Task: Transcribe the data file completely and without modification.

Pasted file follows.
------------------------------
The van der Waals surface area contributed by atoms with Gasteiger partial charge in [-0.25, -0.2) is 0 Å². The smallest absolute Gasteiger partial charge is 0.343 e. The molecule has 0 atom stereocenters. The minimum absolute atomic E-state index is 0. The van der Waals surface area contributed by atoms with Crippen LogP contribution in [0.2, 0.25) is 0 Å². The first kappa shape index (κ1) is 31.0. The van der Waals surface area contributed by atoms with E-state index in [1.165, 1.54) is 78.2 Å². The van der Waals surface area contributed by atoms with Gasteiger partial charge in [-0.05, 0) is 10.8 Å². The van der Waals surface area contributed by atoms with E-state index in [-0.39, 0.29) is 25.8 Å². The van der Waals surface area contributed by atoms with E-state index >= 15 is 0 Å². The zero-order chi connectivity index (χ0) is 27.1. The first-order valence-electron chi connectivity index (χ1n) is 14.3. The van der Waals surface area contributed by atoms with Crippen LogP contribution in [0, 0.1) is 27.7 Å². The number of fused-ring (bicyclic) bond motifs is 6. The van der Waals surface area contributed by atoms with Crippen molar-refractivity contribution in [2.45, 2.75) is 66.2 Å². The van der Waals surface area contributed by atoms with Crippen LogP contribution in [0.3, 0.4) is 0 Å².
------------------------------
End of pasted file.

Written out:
The van der Waals surface area contributed by atoms with Gasteiger partial charge in [-0.25, -0.2) is 0 Å². The smallest absolute Gasteiger partial charge is 0.343 e. The molecule has 0 atom stereocenters. The minimum absolute atomic E-state index is 0. The van der Waals surface area contributed by atoms with Crippen LogP contribution in [0.2, 0.25) is 0 Å². The first kappa shape index (κ1) is 31.0. The van der Waals surface area contributed by atoms with E-state index in [1.165, 1.54) is 78.2 Å². The van der Waals surface area contributed by atoms with Gasteiger partial charge in [-0.05, 0) is 10.8 Å². The van der Waals surface area contributed by atoms with E-state index in [-0.39, 0.29) is 25.8 Å². The van der Waals surface area contributed by atoms with E-state index >= 15 is 0 Å². The zero-order chi connectivity index (χ0) is 27.1. The first-order valence-electron chi connectivity index (χ1n) is 14.3. The van der Waals surface area contributed by atoms with Crippen LogP contribution in [0, 0.1) is 27.7 Å². The number of fused-ring (bicyclic) bond motifs is 6. The van der Waals surface area contributed by atoms with Crippen molar-refractivity contribution in [2.45, 2.75) is 66.2 Å². The van der Waals surface area contributed by atoms with Crippen LogP contribution in [0.3, 0.4) is 0 Å².